Jerusalem: Majesty on the Cross
At that transfiguration, what still lay before him was the cross, inglorious and glorious, horrible and wonderful. Here, in Jerusalem, his last and culminating act of humiliation would also, in time, prove to be the first great act of exaltation and cosmic majesty. As he says in John 12:31–32, having arrived in the holy city, in his near approach to the cross,
Now is the judgment of this world; now will the ruler of this world be cast out. And I, when I am lifted up from the earth, will draw all people to myself.
John then adds that Jesus “said this to show by what kind of death he was going to die” (John 12:33). His lifting up to the cross would be both his last great act of self-humbling and, simultaneously, his first lifting up to glory.
Zion: Majesty on the Throne
Three days later the veil was lifted. His Father raised him to fully human, glorified, new life. Then, for forty days, his divine-human majesty could shine out in fuller strength, before he would be lifted up yet again, now to heaven itself, there to sit, in ultimate honor, “at the right hand of the Majesty on high” (Hebrews 1:3; also 8:1).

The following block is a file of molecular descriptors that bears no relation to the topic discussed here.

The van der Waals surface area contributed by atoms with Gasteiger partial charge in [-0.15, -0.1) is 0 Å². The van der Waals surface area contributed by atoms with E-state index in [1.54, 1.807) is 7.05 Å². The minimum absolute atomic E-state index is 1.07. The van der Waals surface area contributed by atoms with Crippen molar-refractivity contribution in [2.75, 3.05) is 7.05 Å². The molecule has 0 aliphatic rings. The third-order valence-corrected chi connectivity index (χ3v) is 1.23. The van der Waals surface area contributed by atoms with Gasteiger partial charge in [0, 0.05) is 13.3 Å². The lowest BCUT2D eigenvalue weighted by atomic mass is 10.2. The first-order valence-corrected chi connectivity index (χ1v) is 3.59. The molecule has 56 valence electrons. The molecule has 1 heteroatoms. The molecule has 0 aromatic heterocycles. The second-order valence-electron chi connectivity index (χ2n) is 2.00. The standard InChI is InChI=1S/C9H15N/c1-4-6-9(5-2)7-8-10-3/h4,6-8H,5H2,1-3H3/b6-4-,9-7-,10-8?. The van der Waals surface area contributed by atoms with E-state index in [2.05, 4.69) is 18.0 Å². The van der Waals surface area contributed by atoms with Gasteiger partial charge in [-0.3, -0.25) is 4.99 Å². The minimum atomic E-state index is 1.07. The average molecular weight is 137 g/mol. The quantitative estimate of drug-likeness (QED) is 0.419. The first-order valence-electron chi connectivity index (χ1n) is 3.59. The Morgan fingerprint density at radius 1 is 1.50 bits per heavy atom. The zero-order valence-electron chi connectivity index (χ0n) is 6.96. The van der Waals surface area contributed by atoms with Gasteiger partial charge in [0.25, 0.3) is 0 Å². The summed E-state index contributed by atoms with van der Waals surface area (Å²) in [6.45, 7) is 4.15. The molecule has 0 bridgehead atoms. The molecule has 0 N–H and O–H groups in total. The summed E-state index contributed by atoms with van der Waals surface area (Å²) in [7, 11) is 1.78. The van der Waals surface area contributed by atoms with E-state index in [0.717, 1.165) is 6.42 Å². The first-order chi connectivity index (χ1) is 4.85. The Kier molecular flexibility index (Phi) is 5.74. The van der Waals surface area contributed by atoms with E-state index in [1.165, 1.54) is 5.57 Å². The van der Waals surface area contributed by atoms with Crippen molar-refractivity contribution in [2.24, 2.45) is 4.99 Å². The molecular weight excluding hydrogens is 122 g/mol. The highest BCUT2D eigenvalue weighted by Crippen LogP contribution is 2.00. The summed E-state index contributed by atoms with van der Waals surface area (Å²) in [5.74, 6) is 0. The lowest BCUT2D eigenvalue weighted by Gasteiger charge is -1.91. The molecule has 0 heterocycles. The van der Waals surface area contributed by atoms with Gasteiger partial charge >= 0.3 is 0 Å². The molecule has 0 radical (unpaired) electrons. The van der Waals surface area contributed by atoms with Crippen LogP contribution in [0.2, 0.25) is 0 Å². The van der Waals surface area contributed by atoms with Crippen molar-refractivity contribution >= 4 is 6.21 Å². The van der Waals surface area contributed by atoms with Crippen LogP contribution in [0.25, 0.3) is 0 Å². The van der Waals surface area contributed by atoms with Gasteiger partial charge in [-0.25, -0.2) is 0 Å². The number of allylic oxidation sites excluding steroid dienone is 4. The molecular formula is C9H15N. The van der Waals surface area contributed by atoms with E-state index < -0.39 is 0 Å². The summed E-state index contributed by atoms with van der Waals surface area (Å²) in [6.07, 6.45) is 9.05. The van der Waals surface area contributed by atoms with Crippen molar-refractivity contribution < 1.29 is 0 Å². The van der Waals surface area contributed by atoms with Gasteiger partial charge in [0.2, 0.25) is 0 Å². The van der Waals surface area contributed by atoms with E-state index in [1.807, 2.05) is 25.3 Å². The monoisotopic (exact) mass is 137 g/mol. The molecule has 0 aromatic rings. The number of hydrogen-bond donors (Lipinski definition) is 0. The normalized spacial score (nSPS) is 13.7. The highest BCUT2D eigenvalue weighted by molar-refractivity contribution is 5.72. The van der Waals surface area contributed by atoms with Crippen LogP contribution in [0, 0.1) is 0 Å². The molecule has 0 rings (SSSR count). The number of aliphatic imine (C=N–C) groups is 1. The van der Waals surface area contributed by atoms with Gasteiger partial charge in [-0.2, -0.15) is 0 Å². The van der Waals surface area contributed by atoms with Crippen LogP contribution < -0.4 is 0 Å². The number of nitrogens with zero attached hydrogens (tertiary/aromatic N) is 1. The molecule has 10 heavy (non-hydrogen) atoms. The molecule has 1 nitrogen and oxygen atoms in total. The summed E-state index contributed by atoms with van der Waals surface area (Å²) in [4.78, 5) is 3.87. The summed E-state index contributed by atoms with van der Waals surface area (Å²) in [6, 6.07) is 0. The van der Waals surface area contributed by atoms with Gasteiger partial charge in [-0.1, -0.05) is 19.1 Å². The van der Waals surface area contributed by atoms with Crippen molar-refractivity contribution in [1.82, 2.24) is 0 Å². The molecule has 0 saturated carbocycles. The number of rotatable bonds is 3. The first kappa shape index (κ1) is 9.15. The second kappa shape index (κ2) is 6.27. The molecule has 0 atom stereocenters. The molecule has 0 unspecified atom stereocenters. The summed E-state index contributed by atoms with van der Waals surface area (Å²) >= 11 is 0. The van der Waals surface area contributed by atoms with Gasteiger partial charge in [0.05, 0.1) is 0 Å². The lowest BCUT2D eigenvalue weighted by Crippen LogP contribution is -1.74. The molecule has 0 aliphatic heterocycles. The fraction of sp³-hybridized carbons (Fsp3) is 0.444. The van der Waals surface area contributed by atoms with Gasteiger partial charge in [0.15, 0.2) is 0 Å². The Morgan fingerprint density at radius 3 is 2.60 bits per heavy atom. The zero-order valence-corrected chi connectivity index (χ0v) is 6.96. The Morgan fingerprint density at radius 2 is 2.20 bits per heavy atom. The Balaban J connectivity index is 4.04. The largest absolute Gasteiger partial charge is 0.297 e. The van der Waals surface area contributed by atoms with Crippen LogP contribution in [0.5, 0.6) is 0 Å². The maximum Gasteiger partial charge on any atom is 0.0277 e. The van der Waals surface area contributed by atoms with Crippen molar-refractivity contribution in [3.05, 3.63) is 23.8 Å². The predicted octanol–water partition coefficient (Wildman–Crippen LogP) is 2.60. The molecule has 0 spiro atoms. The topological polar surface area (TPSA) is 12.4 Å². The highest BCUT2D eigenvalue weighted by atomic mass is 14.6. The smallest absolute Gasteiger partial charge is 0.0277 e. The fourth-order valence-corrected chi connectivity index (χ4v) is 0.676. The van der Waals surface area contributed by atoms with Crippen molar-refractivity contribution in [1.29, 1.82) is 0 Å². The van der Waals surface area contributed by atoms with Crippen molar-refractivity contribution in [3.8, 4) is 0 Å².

His mission finished, purification for sins complete, his majesty comes full circle: from heaven, to earth, to Nazareth and Galilee, finally to Jerusalem, and back to heaven, now to await one final move: the New Jerusalem coming down out of heaven to earth, where Jesus will reign with divine-human majesty beyond our imagining. Then will he fulfill, in finality, the great Bethlehem prophecy of Micah 5:
You, O Bethlehem Ephrathah,
who are too little to be among the clans of Judah,
from you shall come forth for me
one who is to be ruler in Israel,
whose coming forth is from of old,
from ancient days. . . .
And he shall stand and shepherd his flock in the strength of the Lord,
in the majesty of the name of the Lord his God.
And they shall dwell secure, for now he shall be great
to the ends of the earth.
And he shall be their peace. (Micah 5:2, 4–5)
Human and divine. He is son of David, yet one whose coming forth is from of old. A ruler in Israel, and over all the nations, he shepherds in the very strength of God almighty, and as God almighty, and in the majesty of God’s own name. At long last, the king has come, with God-bestowed splendor and majesty (Psalm 21:5), Messiah who in his majesty rides “out victoriously for the cause of truth and meekness and righteousness” (Psalm 45:4).
Bethlehem was perfect for such a birth. Quietly and unexpectedly as he came, Christmas Day too would change everything, in time, and remake both heaven and earth.
Now, by faith, we see him exalted. Soon, by sight, we will behold his full majesty.